How to Select Buckwheat
If you buy buckwheat from bulk bins, be sure there is a fast turnover of inventory, so you know your food is still fresh. Make sure there is no evidence of moisture or insects.

Buckwheat groats (hulled kernels) may also be bought prepackaged in some grocery stores and online. Sprouted groats may also be purchased. Monitor the expiration date on the package to be sure you use your buckwheat before it gets too old.

Buckwheat flour can be found in “light” and “dark” varieties. Light buckwheat flour is made from hulled buckwheat, whereas dark buckwheat flour is made from the whole buckwheat kernel. It will have dark specks throughout the flour, which is the ground up hull.

How to Store Buckwheat
Place your buckwheat groats in an airtight container, and store it in a cool, dry place. Store the groats in the refrigerator if your house is warm during the summer months. Whole buckwheat should keep for up to one year.

Store buckwheat flour in the refrigerator, where it should stay fresh for several months. Buckwheat flour may also be stored in the freezer, where it should stay fresh for up to a year. If you notice an “off” odor in the flour, it has gone rancid and should be discarded.

How to Prepare Buckwheat
To cook buckwheat groats, first rinse and drain the buckwheat kernels. Place the groats in a pot (with a lid) with 1 part of groats to 2 parts of water and cover the pot. Bring it to a boil, then lower the heat to medium-low, and simmer for about 15 minutes, or until they are tender. If there is water left in the pot, simply drain it off. Some brands of buckwheat groats cook faster than others, so it’s best to follow the directions on the package and adjust the cooking time from there to cook them until they are as tender as you want.

Quick Ideas and Tips for Using Buckwheat
* Cook buckwheat groats in advance and store them in the refrigerator to save time later. They can be used for salads, buckwheat/veggie “bowls,” side dishes, added to casseroles, soups, stews, or whatever main dish or side dish you want.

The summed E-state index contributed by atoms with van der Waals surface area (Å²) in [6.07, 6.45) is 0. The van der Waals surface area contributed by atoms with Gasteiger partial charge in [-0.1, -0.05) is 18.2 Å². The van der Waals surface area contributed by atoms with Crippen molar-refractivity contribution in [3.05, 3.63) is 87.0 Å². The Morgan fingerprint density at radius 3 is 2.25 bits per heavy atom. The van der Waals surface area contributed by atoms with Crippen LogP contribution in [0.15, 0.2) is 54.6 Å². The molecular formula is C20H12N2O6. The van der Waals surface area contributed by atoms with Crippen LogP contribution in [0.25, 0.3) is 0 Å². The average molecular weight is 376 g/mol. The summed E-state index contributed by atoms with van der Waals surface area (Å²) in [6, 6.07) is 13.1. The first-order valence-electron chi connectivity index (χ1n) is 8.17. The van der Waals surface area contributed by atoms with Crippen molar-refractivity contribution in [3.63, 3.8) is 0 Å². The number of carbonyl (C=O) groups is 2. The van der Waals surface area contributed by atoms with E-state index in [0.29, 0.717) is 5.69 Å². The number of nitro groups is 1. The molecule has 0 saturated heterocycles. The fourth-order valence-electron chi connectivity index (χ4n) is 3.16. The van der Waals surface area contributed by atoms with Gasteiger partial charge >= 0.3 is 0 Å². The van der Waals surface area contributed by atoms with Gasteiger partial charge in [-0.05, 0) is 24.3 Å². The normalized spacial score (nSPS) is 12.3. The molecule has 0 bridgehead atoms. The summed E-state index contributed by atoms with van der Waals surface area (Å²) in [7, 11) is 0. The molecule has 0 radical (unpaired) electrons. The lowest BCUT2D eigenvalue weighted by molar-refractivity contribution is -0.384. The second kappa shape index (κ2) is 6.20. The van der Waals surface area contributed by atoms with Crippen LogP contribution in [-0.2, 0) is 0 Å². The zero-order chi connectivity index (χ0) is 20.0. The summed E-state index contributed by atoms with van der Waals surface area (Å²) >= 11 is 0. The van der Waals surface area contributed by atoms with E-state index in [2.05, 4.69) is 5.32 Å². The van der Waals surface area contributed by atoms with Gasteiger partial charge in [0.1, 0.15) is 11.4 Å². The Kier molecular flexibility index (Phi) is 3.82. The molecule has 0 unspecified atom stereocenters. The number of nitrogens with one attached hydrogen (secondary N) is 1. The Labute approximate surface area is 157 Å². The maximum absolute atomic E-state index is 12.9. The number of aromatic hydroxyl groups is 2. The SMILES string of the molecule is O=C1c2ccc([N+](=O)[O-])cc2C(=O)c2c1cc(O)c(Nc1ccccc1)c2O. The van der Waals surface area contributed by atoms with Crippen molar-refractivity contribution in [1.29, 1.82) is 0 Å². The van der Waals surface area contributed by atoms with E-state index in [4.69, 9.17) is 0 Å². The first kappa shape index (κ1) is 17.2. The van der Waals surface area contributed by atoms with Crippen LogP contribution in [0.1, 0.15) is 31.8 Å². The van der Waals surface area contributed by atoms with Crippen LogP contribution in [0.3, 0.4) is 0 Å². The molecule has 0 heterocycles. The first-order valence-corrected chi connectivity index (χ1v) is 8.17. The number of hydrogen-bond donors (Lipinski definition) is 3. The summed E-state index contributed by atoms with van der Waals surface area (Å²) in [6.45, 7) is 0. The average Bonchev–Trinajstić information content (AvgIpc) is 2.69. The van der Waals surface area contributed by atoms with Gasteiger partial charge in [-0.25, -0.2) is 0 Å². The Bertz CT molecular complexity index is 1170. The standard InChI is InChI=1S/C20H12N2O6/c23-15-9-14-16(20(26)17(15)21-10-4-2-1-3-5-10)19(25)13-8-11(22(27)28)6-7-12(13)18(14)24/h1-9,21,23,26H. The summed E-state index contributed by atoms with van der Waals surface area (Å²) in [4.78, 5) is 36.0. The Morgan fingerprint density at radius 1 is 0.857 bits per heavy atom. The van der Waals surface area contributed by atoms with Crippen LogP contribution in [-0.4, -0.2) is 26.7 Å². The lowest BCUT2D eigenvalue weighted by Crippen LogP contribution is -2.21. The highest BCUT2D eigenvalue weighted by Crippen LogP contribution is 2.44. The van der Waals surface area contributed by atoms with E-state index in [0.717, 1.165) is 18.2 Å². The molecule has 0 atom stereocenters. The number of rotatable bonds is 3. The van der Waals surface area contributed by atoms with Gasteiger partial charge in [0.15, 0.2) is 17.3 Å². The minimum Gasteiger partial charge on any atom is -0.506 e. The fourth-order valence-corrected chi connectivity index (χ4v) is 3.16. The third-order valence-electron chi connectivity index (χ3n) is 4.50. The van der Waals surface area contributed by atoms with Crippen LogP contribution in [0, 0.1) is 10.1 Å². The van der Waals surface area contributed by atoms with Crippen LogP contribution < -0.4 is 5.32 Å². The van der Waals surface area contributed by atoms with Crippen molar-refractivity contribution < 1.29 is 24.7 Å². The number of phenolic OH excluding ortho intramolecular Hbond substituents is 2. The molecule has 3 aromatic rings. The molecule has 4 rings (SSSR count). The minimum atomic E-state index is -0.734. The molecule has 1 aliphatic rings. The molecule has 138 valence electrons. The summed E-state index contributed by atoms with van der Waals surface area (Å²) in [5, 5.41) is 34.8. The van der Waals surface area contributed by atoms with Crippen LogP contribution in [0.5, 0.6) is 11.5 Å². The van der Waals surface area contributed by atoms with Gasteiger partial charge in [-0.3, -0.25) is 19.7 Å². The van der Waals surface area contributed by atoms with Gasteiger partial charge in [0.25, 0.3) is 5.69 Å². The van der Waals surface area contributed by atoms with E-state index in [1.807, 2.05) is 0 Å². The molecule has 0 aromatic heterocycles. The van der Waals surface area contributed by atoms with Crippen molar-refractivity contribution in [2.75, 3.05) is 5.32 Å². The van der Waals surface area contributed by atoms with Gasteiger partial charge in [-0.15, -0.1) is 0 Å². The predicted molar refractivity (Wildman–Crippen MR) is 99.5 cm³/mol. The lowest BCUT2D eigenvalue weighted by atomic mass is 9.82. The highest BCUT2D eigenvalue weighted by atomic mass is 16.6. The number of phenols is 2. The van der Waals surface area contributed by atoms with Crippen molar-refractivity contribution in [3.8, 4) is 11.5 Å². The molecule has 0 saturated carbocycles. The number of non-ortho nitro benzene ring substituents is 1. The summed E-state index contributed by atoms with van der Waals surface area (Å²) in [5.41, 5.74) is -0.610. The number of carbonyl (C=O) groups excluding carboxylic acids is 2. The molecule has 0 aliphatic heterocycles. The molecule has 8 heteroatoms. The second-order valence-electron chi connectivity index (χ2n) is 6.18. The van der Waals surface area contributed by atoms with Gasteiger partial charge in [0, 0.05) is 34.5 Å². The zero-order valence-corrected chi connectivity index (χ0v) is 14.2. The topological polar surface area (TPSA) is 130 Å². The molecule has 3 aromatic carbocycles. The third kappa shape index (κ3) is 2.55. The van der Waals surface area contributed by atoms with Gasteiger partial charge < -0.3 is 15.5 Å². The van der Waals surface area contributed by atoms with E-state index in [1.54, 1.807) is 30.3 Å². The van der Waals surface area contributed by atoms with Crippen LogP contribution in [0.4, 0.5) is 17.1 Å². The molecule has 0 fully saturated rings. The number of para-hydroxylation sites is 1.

* Follow the package directions when cooking buckwheat. Different brands tend to cook at different rates of time, so let the directions be your guide. Cook them for longer or shorter time depending on your personal preferences.

* The flavor of buckwheat is naturally toasty and nutty. It intensifies when the groats are toasted, so be aware of this when toasting them for the first time. It may be best to toast just a small amount to be sure you like them that way.

* Soba noodles are popular in Japan. They are made from buckwheat flour, and sometimes with added wheat flour. If you are sensitive to gluten, read the label carefully before buying soba noodles to be sure they don’t have added wheat flour. If they do, they will contain gluten.

* In the United States, the term “kasha” refers to toasted buckwheat groats. If you’re looking for raw buckwheat, read the label and select buckwheat that is not labeled as kasha. Also, raw buckwheat will be lighter in color being light brown or even green, whereas roasted buckwheat will be darker with a reddish-brown tint. Also, raw buckwheat won’t have much aroma, whereas roasted buckwheat groats will have a strong nutty, toasted aroma and flavor.

* To toast your own raw buckwheat groats, place a small amount at a time into a large, dry skillet over medium-high heat. Do not add fat or oil. Stir the groats constantly for 4 or 5 minutes, until toasted as much as you want. The toasted groats should then be cooked according to package directions.

Herbs and Spices That Go Well with Buckwheat
Basil, bay leaf, cardamom, cinnamon, herbs (in general), parsley, pepper, sage, salt, thyme

Foods That Go Well with Buckwheat
Proteins, Legumes, Nuts, Seeds: Almonds, almond butter, beans (esp. black), beef, Brazil nuts, cashews, chickpeas, eggs, egg whites, flax seeds, pine nuts, pork, sesame seeds, sesame sauce, tofu, walnuts

Vegetables: Asparagus, bell peppers, cabbage, carrots, celery, chard (Swiss), chives, garlic, ginger, kohlrabi, leeks, mushrooms, onions, potatoes, scallions, spinach, squash, tomatoes, root vegetables (in general)

Fruits: Apples, apple cider or juice, bananas, berries, dates, fruit (dried), lemon, pears, quinces

Grains and Grain Products: Corn, cracked wheat, millet, pasta, polenta, rice

Dairy and Non-Dairy Products: Butter, cheese, ice cream, sour cream, yogurt

Other Foods: Honey, maple syrup, oil (esp. olive), soy sauce, stock (esp. mushroom, vegetable), vanilla

Buckwheat has been used in the following cuisines and dishes…